Long-time reporter Helene Monberg gifted the Robert Hoag Rawlings Foundation with funds several years ago.
This money is granted separately from the Rawlings Foundation funds and is for a specific purpose. Miss Monberg instructed the Rawlings Foundation to find a way to reach out to disadvantaged students who might not attend college and organizations that provide programs to help them stay in school, graduate and hopefully attend college or trade school. She directed the funds be used to benefit young people outside Pueblo County. Organizations in the Arkansas Valley, including Lake and Chaffee Counties and Southeastern Colorado are encouraged to apply.
Monberg funding is approved once a year.
“After the Second World War, they riffed the gals in the office, and I went home and talked to my father, and I had a plan, and I asked him what he thought about it, and he said he thought it was a pretty good plan. So I went down to Pueblo, and I talked to Frank Hoag Sr. about opening a news bureau, and I wanted him to be one of my clients, and he said ‘yes’ on the spot. I hadn’t even opened it yet! But he signed up both of his papers, The Chieftain, which was the morning paper, and the Star Journal, which was the evening paper. He was pretty close to retirement age then, but this was just a handshake agreement. But then his son took over, Frank S. Hoag Jr., and he carried out the agreement that I’d made with his Dad — only a handshake agreement. It probably was the best agreement that I had ever made.”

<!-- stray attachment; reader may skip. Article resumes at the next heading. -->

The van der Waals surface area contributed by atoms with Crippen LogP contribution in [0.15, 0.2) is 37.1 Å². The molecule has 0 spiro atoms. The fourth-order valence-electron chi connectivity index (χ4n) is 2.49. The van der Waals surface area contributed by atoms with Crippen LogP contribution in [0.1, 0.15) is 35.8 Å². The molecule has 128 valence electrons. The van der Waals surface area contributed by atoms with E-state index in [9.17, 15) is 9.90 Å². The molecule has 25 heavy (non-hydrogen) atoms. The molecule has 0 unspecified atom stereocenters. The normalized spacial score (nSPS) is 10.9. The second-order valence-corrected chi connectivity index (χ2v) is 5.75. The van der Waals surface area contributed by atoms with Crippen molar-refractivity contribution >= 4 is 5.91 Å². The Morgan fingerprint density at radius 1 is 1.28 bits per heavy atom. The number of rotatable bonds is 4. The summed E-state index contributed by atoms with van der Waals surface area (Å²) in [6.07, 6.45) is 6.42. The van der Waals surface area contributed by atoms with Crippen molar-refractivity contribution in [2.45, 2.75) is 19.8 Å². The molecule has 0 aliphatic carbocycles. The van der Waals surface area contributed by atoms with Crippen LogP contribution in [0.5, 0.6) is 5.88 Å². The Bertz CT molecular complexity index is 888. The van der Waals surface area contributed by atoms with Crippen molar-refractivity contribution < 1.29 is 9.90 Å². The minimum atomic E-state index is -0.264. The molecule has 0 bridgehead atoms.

“I was one of the first women ever to have her own news bureau.
I was one of the first women ever to have her own newsletter.
It was published for close to thirty years, and it was centered on all Western resources, not simply water. I wrote more about water than anything else, because there are more water organizations than others, but I wrote about public land, I wrote about energy, and I wrote about Indians. I wrote about anything that was particularly interesting to the West in the resources field. As a matter of fact, I would rather write a power story than any other story. Power fascinates me.”
“Monberg summed up her life near the end: “I spent 58 wonderful years in the news business in the pursuit of truth. I put up my own dough and raised money for starter scholarships for more than 360 youths, mainly in the D.C. area. And I gave my savings to Lake County School District toward the repair of its schools, and to three Colorado colleges (CU-Denver, CSU and the University of Southern Colorado at Pueblo) and the Rawlings Foundation of Pueblo to spot poor kids in public urban high schools in the Denver/Pueblo areas before they drop out to try to get enough basic written and spoken English and math into their heads so that they might be able to navigate in today’s and tomorrow’s world. It has been fascinating.”